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The 32-year-old won his first MotoGP race this season in Argentina having raced full-time in the class since 2012, after making his debut back in 2010.

Since that Argentina win, Espargaro has scored five further podiums and is just 17 points from championship leader Fabio Quartararo after finishing third last weekend at Aragon.

With just five races remaining in 2022 starting with this weekend’s Japanese Grand Prix, Espargaro admits he was more nervous earlier in the season when he was consistently on the podium as it became clear he was a title contender.

But since then, he says he has become “more relaxed” and is simply enjoying the occasion.

“I have to say that at the middle of the season when I started to finish on the podium every race, I started to feel some pressure because I realised I had some chances to fight for this title to the end,” Espargaro said on Thursday at Motegi.

“But now I’m a little more relaxed. I’m enjoying more this year with my family when I’m not racing, when I’m racing also.

“Every single moment of this year I will never forget in my life.

“So, this is why I feel relaxed. I know I will have my chances, so it’s just trying to do the same as I did from Qatar: make no mistakes, enjoy as much as possible and relax.”

Aleix Espargaro, Aprilia Racing Team

Photo by: Gold and Goose / Motorsport Images

This weekend’s Japanese GP represents MotoGP’s first visit to the country since the COVID pandemic began.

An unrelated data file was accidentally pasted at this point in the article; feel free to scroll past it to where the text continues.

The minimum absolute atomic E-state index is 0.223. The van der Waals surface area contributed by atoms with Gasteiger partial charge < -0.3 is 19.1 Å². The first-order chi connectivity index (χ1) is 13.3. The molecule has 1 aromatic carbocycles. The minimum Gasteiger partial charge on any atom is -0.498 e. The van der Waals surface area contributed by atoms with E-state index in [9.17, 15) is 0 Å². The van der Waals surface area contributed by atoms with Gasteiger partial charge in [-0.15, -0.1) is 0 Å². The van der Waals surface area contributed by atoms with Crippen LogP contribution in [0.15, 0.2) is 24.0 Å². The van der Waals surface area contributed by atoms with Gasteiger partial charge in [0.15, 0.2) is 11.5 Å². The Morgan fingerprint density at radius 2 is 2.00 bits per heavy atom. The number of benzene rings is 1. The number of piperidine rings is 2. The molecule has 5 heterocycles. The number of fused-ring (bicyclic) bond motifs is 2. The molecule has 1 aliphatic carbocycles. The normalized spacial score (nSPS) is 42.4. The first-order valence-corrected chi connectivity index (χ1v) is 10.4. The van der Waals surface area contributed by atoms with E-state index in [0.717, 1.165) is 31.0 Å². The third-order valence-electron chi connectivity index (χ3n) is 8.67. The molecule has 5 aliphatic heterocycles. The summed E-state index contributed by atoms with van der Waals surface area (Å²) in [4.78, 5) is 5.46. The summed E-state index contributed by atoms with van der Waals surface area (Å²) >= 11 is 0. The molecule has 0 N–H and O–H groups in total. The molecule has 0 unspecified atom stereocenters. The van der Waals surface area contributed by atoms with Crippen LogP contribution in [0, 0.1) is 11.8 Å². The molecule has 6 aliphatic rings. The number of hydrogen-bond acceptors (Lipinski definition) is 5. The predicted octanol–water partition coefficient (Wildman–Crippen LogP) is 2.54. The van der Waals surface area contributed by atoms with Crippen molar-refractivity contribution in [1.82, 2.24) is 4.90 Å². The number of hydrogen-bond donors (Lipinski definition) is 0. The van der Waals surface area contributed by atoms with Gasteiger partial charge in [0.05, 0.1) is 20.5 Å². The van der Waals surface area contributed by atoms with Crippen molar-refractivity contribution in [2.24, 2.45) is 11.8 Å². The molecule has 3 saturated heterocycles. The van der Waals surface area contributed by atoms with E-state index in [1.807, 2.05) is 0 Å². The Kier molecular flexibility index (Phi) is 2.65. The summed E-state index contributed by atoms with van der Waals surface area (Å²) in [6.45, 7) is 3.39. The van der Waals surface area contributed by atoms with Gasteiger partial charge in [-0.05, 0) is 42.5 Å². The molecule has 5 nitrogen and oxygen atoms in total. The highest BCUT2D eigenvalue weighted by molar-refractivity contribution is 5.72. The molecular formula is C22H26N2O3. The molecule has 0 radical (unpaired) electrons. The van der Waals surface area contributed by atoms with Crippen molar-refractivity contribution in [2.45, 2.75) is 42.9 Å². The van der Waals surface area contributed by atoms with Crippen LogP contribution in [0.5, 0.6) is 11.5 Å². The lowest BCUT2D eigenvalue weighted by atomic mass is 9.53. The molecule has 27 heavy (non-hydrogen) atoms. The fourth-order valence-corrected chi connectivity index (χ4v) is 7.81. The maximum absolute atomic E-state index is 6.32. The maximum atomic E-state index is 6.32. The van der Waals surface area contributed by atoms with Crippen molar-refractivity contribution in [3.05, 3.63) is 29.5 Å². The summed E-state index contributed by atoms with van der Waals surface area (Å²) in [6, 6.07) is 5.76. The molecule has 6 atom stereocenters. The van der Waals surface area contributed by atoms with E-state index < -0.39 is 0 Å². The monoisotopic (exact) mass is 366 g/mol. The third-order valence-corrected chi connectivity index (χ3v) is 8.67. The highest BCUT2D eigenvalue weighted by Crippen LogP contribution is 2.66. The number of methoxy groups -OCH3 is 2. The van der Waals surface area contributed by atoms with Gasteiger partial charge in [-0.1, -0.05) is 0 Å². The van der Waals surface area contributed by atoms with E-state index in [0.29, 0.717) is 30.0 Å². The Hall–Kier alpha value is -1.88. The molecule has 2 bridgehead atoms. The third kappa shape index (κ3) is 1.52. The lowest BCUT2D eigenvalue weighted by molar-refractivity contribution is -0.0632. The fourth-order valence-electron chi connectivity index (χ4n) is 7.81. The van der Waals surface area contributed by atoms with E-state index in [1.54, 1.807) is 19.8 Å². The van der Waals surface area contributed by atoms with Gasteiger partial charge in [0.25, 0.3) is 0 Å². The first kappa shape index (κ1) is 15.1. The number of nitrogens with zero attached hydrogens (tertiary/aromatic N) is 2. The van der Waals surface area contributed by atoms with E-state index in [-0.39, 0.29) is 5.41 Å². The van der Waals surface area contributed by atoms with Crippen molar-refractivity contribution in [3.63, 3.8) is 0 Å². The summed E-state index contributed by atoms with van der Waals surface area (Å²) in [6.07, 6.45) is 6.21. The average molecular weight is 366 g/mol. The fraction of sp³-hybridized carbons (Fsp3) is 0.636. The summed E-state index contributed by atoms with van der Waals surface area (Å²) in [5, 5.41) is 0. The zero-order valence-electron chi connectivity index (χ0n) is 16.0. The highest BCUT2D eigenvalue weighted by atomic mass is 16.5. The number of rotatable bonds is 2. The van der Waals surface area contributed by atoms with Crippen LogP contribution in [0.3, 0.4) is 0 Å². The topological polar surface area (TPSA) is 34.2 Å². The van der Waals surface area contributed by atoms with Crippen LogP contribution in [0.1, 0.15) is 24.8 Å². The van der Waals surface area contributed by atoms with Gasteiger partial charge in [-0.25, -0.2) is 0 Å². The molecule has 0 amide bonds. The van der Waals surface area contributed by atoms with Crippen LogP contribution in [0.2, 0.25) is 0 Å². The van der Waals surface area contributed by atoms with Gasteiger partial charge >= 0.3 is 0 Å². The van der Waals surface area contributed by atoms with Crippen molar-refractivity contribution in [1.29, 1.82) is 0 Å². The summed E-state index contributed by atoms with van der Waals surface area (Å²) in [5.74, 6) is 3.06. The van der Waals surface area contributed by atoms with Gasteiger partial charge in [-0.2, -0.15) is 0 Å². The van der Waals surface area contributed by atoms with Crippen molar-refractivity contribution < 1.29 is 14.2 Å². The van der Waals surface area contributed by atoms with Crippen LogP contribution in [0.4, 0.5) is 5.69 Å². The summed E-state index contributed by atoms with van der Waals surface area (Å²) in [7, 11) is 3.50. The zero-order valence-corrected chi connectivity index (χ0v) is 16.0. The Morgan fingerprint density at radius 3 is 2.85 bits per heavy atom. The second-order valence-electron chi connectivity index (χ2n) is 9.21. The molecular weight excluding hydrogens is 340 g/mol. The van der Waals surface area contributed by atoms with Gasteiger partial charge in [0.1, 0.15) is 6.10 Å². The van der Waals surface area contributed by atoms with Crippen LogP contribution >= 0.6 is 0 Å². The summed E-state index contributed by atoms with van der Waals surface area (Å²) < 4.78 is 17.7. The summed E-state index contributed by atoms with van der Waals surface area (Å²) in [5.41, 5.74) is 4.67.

As such, Espargaro is just one of nine riders of the current full-time grid to have raced at Motegi on more than one occasion in the MotoGP class – with both title rivals Quartararo and Bagnaia only competing at the track in 2019.

Despite this, Espargaro doesn’t think his experience of Motegi will count for much given how much has changed in MotoGP since 2019.

“I don’t think it’s going to count so much,” Espargaro said of his experience.

“I watched the race of 2019 yesterday and Fabio did a super good race, always just one second from Marc in his rookie year – which is difficult to do. And Pecco also raced once.

“But we all raced here in the small classes. So, we know the track.

“The bikes have changed so much from 2019, we have new items of the bikes, we have a new carcass in the Michelin tyres. So, I think it’s going to be quite new for everybody.”

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